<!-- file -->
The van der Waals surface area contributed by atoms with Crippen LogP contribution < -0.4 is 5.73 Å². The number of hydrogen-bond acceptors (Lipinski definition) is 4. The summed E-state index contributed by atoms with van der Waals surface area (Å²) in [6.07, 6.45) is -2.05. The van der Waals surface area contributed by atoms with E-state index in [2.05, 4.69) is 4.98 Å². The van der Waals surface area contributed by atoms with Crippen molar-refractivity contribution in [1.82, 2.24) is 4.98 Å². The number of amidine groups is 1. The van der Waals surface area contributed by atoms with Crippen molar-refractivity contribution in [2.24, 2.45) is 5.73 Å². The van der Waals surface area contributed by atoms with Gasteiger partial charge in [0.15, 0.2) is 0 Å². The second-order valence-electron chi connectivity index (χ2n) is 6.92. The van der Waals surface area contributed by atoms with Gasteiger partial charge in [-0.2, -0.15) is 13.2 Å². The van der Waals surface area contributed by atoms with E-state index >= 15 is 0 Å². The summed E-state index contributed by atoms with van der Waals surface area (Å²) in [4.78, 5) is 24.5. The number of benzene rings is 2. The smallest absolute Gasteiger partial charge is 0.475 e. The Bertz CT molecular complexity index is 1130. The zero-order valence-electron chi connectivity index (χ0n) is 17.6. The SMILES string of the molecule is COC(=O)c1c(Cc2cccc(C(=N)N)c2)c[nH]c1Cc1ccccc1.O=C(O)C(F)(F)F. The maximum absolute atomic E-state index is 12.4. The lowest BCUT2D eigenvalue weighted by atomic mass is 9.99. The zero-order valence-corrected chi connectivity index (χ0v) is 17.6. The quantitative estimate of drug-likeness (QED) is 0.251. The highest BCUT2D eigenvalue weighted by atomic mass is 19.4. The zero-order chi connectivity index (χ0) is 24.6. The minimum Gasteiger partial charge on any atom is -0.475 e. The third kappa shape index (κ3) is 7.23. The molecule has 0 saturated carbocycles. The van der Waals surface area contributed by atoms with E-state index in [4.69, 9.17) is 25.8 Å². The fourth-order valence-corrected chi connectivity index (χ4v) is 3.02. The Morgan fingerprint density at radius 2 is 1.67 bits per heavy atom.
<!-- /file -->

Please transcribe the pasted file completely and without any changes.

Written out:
The van der Waals surface area contributed by atoms with Crippen LogP contribution < -0.4 is 5.73 Å². The number of hydrogen-bond acceptors (Lipinski definition) is 4. The summed E-state index contributed by atoms with van der Waals surface area (Å²) in [6.07, 6.45) is -2.05. The van der Waals surface area contributed by atoms with E-state index in [2.05, 4.69) is 4.98 Å². The van der Waals surface area contributed by atoms with Crippen molar-refractivity contribution in [1.82, 2.24) is 4.98 Å². The number of amidine groups is 1. The van der Waals surface area contributed by atoms with Crippen molar-refractivity contribution in [2.24, 2.45) is 5.73 Å². The van der Waals surface area contributed by atoms with Gasteiger partial charge in [0.15, 0.2) is 0 Å². The second-order valence-electron chi connectivity index (χ2n) is 6.92. The van der Waals surface area contributed by atoms with Gasteiger partial charge in [-0.2, -0.15) is 13.2 Å². The van der Waals surface area contributed by atoms with E-state index >= 15 is 0 Å². The summed E-state index contributed by atoms with van der Waals surface area (Å²) in [4.78, 5) is 24.5. The number of benzene rings is 2. The smallest absolute Gasteiger partial charge is 0.475 e. The Bertz CT molecular complexity index is 1130. The zero-order valence-electron chi connectivity index (χ0n) is 17.6. The SMILES string of the molecule is COC(=O)c1c(Cc2cccc(C(=N)N)c2)c[nH]c1Cc1ccccc1.O=C(O)C(F)(F)F. The maximum absolute atomic E-state index is 12.4. The lowest BCUT2D eigenvalue weighted by atomic mass is 9.99. The zero-order valence-corrected chi connectivity index (χ0v) is 17.6. The quantitative estimate of drug-likeness (QED) is 0.251. The highest BCUT2D eigenvalue weighted by atomic mass is 19.4. The zero-order chi connectivity index (χ0) is 24.6. The minimum Gasteiger partial charge on any atom is -0.475 e. The third kappa shape index (κ3) is 7.23. The molecule has 0 saturated carbocycles. The van der Waals surface area contributed by atoms with E-state index in [4.69, 9.17) is 25.8 Å². The fourth-order valence-corrected chi connectivity index (χ4v) is 3.02. The Morgan fingerprint density at radius 2 is 1.67 bits per heavy atom.